Tax obligations for returning Singaporeans and foreigners

For Singaporeans or Singapore permanent residents returning from working abroad:

Employment income for the period from the arrival in Singapore to Sept 30 will not be taxable here if:

• there is no change in the individual's overseas employment contract terms before and after return to Singapore; and

• this is a temporary work arrangement due to Covid-19.

The Sept 30 end date is subject to review by the Inland Revenue Authority of Singapore (Iras) as the outbreak situation evolves.

Overseas income received in Singapore is not taxable and need not be declared, even if paid into a Singapore bank account.

For foreigners employed by a Singapore company who are leaving the country:

Employers must notify Iras at least one month before employees either stop working in Singapore or leave the country for more than three months.

They must also withhold all money due to the foreign employee, which will be used to settle any outstanding taxes. This applies to all work pass holders. The excess amount will be given to the employee afterwards.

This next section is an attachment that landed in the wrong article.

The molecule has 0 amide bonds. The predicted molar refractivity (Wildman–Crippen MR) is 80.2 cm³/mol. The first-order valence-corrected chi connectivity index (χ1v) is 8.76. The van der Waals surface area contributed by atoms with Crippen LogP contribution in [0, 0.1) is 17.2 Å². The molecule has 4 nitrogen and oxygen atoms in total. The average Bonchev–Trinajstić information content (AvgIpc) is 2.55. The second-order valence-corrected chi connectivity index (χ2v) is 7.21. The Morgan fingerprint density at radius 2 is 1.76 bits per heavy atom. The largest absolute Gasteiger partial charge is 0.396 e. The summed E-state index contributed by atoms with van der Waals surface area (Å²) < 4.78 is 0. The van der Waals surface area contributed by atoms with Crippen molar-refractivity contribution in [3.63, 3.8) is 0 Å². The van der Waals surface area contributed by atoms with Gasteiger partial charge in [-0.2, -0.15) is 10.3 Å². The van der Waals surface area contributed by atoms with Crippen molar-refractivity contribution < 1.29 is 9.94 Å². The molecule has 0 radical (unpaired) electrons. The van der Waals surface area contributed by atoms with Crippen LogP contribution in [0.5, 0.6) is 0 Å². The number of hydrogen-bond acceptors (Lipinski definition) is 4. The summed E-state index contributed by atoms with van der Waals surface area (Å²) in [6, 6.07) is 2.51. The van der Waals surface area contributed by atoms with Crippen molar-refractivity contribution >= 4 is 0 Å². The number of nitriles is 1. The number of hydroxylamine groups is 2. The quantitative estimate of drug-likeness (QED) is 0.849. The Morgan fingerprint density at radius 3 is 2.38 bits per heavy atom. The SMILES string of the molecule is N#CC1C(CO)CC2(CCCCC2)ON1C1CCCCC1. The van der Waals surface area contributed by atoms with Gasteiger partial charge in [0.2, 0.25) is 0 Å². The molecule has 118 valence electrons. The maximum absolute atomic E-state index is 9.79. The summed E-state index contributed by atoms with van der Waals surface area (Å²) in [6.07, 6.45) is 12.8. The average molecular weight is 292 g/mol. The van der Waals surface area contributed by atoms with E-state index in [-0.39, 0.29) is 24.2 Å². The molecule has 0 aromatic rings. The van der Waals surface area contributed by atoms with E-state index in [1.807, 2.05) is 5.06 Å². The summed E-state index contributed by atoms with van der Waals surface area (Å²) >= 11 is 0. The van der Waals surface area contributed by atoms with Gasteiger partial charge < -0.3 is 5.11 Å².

The submission deadline for tax clearance forms for foreign employees leaving Singapore that are due this month and the next has been extended to June 30. Foreign employees can leave Singapore in the meantime, but should keep Iras and their employers updated on their overseas contact information.

For foreigners employed overseas working in Singapore on a short-term assignment:

Foreigners working for an overseas employer in Singapore on a short-term assignment who are unable to leave the Republic due to Covid-19 will not have to pay taxes on their employment income if:

• the period of extended stay in Singapore is not more than 60 days; and

• the work done during the extended stay is not connected to the short-term assignment in Singapore and would have been done overseas if not for the coronavirus situation.

Employment income for the assignment period in Singapore - excluding the extended stay - will be tax-exempt if the assignment period is not more than 60 days in a calendar year. If the working period is more than 60 days but less than 183 days in a calendar year, employment income will be taxed at 15 per cent or at resident rates, whichever is higher.

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A version of this article appeared in the print edition of The Straits Times on April 27, 2020, with the headline Tax obligations for returning Singaporeans and foreigners. Subscribe